Why do your directions for SSP-SAP (Cat. #IT-11) state that it is to be used within hours after dissolution? To my knowledge, both proteins and peptides are stable in clean solution.
In fact, the two components of SSP-SAP (Stable Substance P and Saporin) are quite stable. However, we have found that many things happen in laboratories and some of them can impact stability. Probably the most severe is the loss of sterility. In that case, over time at room temperature or at 4°C, bacteria can grow on this rather excellent “medium.” This would cause inactivation. Because many laboratories, due to molecular biology work, have high levels of resident bacteria, we prefer to emphasize playing it safe.
Even if saporin is a stable protein, it is a protein and can suffer denaturation. This occurs more rapidly at room temperature than at 4°C, and hardly at all in the frozen state (really, it is stable for years when stored at -80°C). The maintenance of precise activity is of extreme importance to our customers who use these materials in vivo (their assays are very sensitive), and so we choose to advise the most conservative course.
I understand that theoretically only one molecule of Saporin taken up by a cell is enough to induce cell death. I have been looking for literature on this topic but have not come across anything.
Definitely theoretical. The only article that we know of that states anything close to that is: Yamaizumi et al (1978) One molecule of diphtheria toxin fragment A introduced into a cell can kill the cell. Cell 15(1): 245-250. As you can see, this article speaks to the enzymatic chain of diphtheria toxin, which has a slightly different mechanism of action for shutting down protein synthesis, but otherwise is similar to saporin. In fact, we test all sorts of toxins against cells in controlled conditions, and we have only one candidate that is in this range; all the rest are orders of magnitude away. It takes more than thousands per cell. Another question would be: how many actually get in?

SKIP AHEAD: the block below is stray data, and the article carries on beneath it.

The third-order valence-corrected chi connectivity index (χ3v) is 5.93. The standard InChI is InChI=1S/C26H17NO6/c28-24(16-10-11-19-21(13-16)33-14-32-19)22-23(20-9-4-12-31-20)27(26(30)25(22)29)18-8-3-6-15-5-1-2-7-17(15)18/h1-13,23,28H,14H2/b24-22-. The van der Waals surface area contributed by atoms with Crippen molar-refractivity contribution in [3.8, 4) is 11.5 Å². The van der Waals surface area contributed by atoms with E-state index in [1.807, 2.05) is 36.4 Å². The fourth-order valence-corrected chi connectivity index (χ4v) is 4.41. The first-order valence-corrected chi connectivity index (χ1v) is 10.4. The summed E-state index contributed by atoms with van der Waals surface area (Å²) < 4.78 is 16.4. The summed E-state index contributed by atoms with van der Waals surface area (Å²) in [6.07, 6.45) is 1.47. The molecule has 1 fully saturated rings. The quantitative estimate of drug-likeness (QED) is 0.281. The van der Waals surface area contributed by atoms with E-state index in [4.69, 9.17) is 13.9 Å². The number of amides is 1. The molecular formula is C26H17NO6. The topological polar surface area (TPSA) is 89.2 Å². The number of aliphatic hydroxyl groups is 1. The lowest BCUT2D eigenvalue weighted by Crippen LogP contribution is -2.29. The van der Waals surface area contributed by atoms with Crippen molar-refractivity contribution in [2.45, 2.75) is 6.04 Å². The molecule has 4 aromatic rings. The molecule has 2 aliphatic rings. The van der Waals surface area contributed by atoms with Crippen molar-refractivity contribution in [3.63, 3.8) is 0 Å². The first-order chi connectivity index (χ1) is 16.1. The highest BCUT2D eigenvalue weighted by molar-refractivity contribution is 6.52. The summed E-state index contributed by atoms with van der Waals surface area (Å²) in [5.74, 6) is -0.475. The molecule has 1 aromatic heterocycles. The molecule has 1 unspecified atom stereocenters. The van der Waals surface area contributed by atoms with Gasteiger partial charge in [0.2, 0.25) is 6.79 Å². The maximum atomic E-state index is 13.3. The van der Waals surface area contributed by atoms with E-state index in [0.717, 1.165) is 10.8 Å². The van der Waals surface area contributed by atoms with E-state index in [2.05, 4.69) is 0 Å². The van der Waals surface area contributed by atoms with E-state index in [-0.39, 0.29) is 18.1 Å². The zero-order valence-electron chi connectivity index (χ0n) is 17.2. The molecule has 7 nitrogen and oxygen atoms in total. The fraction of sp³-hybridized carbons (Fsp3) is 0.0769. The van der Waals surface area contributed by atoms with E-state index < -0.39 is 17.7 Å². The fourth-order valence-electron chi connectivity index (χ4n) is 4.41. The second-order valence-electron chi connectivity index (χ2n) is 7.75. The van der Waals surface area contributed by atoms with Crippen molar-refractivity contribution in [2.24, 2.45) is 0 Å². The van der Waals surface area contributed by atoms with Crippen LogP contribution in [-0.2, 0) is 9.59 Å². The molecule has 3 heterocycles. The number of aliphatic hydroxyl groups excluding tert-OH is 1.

In the most recent issue (Oct-Nov-Dec 2004), you addressed the question of one molecule of saporin killing a cell. Your response overlooked the data on ricin, abrin and modeccin (Eiklid, Olsnes and Pihl, Exp Cell Res, 126:321-326, 1980). In that paper, they showed that these RIP toxins applied to cells in culture produce all-or-none lethality. They used radioactive amino acid uptake and incorporation (as memory serves) and found only two types of cells, those with absolutely no uptake of label or those that were entirely normal – nothing in between. Also, if the data on ricin-induced apoptosis is correct (numerous authors), and I believe it is, then at low doses, the cells die from triggering apoptosis which seem possible with a single molecule of RIP free in the cytoplasm. To further complete your answer, someone (I haven’t found the article yet) showed that it took, on average, about 10,000 molecules of ricin/cell to kill cells in culture. This gives a hint at the efficiency of internalization and translocation in that cell type. I am not aware anyone else has looked at these issues with saporin conjugates.
Overlooking literature is actually a favorite sport of mine, but in this case I would respectfully point out conflicting information. There is a study of something that is quite between an all-or-none phenomenon: Barbieri et al. FEBS Lett, 2003 Mar 13;538(1-3):178-82. These authors document that ribosome-inactivating proteins have transforming activity on the classic FDA assay cell line: NIH3T3 cells. This would be a non-toxic activity that one presumes is due to internalization, and is somewhat on the none side of all or none, but hey, it’s an activity nonetheless. My personal feeling is that there is material in the literature that can and should be questioned, and that Targeting Talk should actually go back to being done by my clever colleague, Dr. Ronald G. Wiley.
See also: Targeted Toxin Catalog